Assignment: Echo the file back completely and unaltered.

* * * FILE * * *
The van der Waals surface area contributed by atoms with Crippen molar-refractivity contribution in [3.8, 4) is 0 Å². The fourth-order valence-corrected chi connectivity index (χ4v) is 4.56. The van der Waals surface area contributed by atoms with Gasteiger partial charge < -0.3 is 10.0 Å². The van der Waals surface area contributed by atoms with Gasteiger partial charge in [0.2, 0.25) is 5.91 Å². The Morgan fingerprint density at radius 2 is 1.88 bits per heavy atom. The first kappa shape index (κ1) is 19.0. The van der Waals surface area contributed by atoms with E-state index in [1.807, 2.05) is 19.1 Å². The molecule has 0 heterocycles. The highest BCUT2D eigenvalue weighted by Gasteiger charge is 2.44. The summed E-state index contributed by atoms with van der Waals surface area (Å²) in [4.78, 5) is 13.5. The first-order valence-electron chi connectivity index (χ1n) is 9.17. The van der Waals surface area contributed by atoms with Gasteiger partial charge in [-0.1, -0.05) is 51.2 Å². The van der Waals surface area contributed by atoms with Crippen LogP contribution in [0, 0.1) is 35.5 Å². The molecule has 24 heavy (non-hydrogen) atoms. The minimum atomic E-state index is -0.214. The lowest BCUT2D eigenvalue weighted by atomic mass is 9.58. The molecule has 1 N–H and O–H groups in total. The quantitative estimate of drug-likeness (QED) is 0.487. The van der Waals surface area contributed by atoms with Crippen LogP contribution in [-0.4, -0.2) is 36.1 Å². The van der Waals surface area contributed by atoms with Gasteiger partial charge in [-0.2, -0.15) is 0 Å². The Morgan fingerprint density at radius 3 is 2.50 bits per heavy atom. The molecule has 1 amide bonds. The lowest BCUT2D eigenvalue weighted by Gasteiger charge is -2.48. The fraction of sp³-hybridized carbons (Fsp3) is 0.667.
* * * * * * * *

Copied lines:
The van der Waals surface area contributed by atoms with Crippen molar-refractivity contribution in [3.8, 4) is 0 Å². The fourth-order valence-corrected chi connectivity index (χ4v) is 4.56. The van der Waals surface area contributed by atoms with Gasteiger partial charge < -0.3 is 10.0 Å². The van der Waals surface area contributed by atoms with Gasteiger partial charge in [0.2, 0.25) is 5.91 Å². The Morgan fingerprint density at radius 2 is 1.88 bits per heavy atom. The first kappa shape index (κ1) is 19.0. The van der Waals surface area contributed by atoms with E-state index in [1.807, 2.05) is 19.1 Å². The molecule has 0 heterocycles. The highest BCUT2D eigenvalue weighted by Gasteiger charge is 2.44. The summed E-state index contributed by atoms with van der Waals surface area (Å²) in [4.78, 5) is 13.5. The first-order valence-electron chi connectivity index (χ1n) is 9.17. The van der Waals surface area contributed by atoms with Gasteiger partial charge in [-0.1, -0.05) is 51.2 Å². The van der Waals surface area contributed by atoms with Crippen LogP contribution in [0, 0.1) is 35.5 Å². The molecule has 24 heavy (non-hydrogen) atoms. The minimum atomic E-state index is -0.214. The lowest BCUT2D eigenvalue weighted by atomic mass is 9.58. The molecule has 1 N–H and O–H groups in total. The quantitative estimate of drug-likeness (QED) is 0.487. The van der Waals surface area contributed by atoms with Crippen LogP contribution in [-0.4, -0.2) is 36.1 Å². The van der Waals surface area contributed by atoms with Gasteiger partial charge in [-0.2, -0.15) is 0 Å². The Morgan fingerprint density at radius 3 is 2.50 bits per heavy atom. The molecule has 1 amide bonds. The lowest BCUT2D eigenvalue weighted by Gasteiger charge is -2.48. The fraction of sp³-hybridized carbons (Fsp3) is 0.667.